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Interestingly, there are some hard points/hinges visible on the fuselage port side, between the nose and wing root, that are not obvious in photos I've seen on the web. At the rear of the fuselage, the hardpoints for the ladder to the cargo doors are also slightly more pronounced than need be and could benefit from sanding down slightly.

The next Sprue has the wings, tail planes and wheel bay doors. Again, the panel lines look just right as are the small fillet extensions on the tail planes ailerons.

 

PD-21_JASDF_004_resized_1000_wide.jpg

 

These first two sprues appear to contain all the parts needed to make a basic C-46D Commando so, in effect, there are choices to make one of four variants of the C-46 in this kit.

The third sprue is the extra sprue which contains the elements to make up the ECM variants; including a separate nose section, for use if modelling either 91-1145 or 91-1140, and all the ECM antenna pods and aerials for all three ECM aircraft.

It would appear that only 91-1143 retained the original nose section (with the exception of the clear bomb-aimer type canopy) and therefore, if you are not building that one, this part of the fuselage needs to be cut away with a fine saw and a new nose section, shown below, has to replace it. The inside of the fuselage has a cut-out area prepared to ensure the new nose is attached correctly.

PD-21_JASDF_006_resized_800_wide.jpg

The final sprue contains the clear glazing for the canopy and also the small window which fits at the front on 91-1143. If you were to build the basic C-46 Commando version then this clear front would just need to be painted over to look like and intergral part of the nose section.

PD-21_JASDF_020_clear_sprue_resized_800_

 

 

As I mentioned earlier, although all three aircraft have the designation C-46D ECM, they are each visually different in their shape and antenna fit. Care needs to be taken in ensuring the correct components are used in your build and PLATZ has been helpful here by providing profile views of each aircraft in the instruction sheets. Examples from the instruction sheet, describing the differences is shown below:

91-1143 has the least amount of changes with only the 'bomb-aimers' style front glazing and a few antennas to be added to the fuselage. This is also the version which could possibly be built as the basic C-46D Commando, by painting the glazing in the same colour as the rest of the fuselage and leaving off the antenna points.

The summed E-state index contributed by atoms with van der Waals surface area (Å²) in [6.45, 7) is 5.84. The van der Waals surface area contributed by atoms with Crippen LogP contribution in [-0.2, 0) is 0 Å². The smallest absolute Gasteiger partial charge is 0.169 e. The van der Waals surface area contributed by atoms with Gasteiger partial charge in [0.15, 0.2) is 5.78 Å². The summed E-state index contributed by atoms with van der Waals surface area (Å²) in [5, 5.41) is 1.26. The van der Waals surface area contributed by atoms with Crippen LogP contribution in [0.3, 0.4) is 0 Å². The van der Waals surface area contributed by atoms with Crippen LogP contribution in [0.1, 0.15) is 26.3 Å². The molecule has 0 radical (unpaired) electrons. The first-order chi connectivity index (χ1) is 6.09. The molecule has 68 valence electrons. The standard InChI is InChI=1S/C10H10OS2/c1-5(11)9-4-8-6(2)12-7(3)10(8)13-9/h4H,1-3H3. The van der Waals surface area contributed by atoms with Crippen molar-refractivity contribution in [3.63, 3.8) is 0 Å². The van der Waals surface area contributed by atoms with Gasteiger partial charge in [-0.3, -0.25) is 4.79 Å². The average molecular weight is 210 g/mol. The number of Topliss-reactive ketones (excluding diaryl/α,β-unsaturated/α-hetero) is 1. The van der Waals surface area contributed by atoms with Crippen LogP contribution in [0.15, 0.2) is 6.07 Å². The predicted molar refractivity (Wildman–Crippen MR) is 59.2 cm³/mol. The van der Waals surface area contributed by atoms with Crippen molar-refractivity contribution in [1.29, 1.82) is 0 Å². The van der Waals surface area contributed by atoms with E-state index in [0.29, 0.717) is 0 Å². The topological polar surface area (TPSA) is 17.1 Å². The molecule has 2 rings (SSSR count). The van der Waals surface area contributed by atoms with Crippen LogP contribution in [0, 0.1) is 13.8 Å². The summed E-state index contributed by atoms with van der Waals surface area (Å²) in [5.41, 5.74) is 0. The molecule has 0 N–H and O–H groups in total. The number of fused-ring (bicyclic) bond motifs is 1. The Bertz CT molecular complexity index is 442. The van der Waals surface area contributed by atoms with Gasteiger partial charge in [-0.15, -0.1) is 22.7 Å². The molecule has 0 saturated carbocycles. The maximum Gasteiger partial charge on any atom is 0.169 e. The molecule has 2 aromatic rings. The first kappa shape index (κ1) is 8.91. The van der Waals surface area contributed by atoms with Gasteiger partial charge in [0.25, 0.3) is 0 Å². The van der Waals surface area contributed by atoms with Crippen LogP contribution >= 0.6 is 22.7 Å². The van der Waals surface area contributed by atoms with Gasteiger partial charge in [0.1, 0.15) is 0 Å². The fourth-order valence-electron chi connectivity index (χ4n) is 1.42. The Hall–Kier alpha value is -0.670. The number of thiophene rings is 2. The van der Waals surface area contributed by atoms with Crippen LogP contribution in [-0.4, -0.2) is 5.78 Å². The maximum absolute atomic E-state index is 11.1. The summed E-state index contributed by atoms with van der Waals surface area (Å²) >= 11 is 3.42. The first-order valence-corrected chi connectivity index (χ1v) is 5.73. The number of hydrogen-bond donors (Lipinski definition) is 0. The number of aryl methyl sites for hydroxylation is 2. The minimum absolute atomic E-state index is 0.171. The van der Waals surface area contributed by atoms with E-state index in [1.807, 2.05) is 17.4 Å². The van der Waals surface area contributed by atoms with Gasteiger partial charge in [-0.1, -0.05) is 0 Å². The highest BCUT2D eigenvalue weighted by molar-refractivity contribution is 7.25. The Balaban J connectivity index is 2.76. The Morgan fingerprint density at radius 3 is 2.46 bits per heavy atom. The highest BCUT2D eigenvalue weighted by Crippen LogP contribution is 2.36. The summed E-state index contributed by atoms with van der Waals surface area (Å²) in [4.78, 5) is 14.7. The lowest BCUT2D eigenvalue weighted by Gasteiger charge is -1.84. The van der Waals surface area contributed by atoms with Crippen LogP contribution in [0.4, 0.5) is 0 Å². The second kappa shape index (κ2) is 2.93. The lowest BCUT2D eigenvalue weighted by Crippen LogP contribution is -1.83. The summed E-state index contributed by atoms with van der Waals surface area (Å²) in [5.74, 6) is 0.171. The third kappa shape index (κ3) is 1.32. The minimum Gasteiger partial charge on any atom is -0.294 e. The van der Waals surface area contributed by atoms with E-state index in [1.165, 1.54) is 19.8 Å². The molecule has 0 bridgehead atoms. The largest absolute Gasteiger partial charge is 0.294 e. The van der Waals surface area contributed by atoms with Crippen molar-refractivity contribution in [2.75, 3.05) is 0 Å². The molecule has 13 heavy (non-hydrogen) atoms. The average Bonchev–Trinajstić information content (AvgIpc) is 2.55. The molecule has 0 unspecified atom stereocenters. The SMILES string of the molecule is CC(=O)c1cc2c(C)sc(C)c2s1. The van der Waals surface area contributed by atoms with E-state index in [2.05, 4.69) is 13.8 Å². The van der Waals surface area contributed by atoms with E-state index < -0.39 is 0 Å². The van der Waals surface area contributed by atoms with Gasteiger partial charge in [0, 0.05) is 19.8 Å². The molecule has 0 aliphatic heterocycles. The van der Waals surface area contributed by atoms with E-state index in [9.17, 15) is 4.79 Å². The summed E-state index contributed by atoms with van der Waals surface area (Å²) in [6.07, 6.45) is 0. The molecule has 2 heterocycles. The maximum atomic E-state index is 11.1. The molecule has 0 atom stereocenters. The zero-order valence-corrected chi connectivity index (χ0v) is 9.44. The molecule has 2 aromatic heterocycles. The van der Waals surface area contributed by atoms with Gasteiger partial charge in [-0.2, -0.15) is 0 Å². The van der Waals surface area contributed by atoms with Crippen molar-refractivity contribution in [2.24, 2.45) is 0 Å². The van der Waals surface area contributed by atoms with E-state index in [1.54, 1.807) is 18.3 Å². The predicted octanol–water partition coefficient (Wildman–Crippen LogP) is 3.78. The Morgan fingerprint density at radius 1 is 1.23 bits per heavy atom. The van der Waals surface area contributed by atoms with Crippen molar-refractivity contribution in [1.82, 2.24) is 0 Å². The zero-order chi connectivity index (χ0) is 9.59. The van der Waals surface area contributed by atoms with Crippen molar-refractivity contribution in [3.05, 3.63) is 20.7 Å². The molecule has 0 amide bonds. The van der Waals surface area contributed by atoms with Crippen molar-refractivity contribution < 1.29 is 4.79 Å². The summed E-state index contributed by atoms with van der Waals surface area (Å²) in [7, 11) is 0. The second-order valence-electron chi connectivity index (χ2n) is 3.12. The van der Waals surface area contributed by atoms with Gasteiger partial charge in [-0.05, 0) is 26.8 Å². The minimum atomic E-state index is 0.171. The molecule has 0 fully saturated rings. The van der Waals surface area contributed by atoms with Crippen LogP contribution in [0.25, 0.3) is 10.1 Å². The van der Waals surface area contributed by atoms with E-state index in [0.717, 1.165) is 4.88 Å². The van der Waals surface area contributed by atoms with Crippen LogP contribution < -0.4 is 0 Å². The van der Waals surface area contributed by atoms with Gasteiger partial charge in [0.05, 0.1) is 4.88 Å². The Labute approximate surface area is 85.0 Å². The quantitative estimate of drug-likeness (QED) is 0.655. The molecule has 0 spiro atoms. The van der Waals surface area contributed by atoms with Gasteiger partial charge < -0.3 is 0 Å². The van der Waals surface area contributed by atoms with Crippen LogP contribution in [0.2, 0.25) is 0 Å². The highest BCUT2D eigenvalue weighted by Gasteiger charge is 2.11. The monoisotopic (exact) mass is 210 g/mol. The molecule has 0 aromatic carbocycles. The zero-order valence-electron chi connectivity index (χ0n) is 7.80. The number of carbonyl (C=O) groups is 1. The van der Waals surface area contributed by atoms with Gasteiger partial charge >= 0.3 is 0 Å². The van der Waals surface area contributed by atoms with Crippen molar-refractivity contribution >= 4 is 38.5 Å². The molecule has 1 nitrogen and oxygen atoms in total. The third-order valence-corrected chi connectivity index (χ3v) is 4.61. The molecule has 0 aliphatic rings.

PD-21_JASDF_017c_instructions5_resized_8

 

 

91-1145 would require the front of the fuselage to be cut away with a fine saw and the new nose from sprue 3 to be attached and the join filled etc. Once the nose is installed then the relevent nose radome would need to be fitted along with all the antenna points as shown in the profile below.

PD-21_JASDF_017a_instructions5_resized_8

 

 

 

91-1140 as seen in the profile view below, would also need to have the surgury done to it as 91-1145 but the smaller radome being fitted and the correct antenna points added.

 

PD-21_JASDF_017b_instructions5_resized_8

 

DECALS

 

 

Once the kit has been assembled and painted then the decals would be attached and these variants were very colourful hi-viz aircraft. The bright red nose and fuselage bands have been provided as decals, thereby removing the need to mask off and spray those awkwardly shaped areas. In addition, there are pre-shaped cut outs for the windows and canopy, plus an additional canopy frame decal (35B or 37B) if wishing to match all the windows and not use the clear glazing part.

The remainder of the decal sheet contains high and low vis warning signage and Squadron tail flash, walkway runs and the Hinomaru (red nationality disks) of the Japanese Self Defence Force; and altogether makes a comprehensive set of decals for a 1:144 scale model aircraft.

 

PD-21_JASDF_012_decals_resized_800_wide.

 

 

Conclusion

This is a very colourful and interesting aircraft and I am very please to see a plastic kit of this aircraft being produced to 1:144 scale. Although PLATZ has produced a C-46D Commando as a separate kit (No. PD-21) I suspect that all the parts to make up a C-46D Commando, with the exception of relevant decals, are contained within this kit so that is an added bonus.

I think the undercarriage is really good however, because it looks accurately thin, it may just be a bit fragile when holding up this model. The panel lines look just right and the choice to build one of three versions allows for some interesting build variations. I may just have to get more of these to make up all three, or even four, versions.

 

Review sample courtesy of

Platz_logo.jpg

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Interesting little kit.

It would be nice to see that upscaled a bit to, say, 1/72?

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That looks really nice, I might have to get one. That radome is plug ugly though!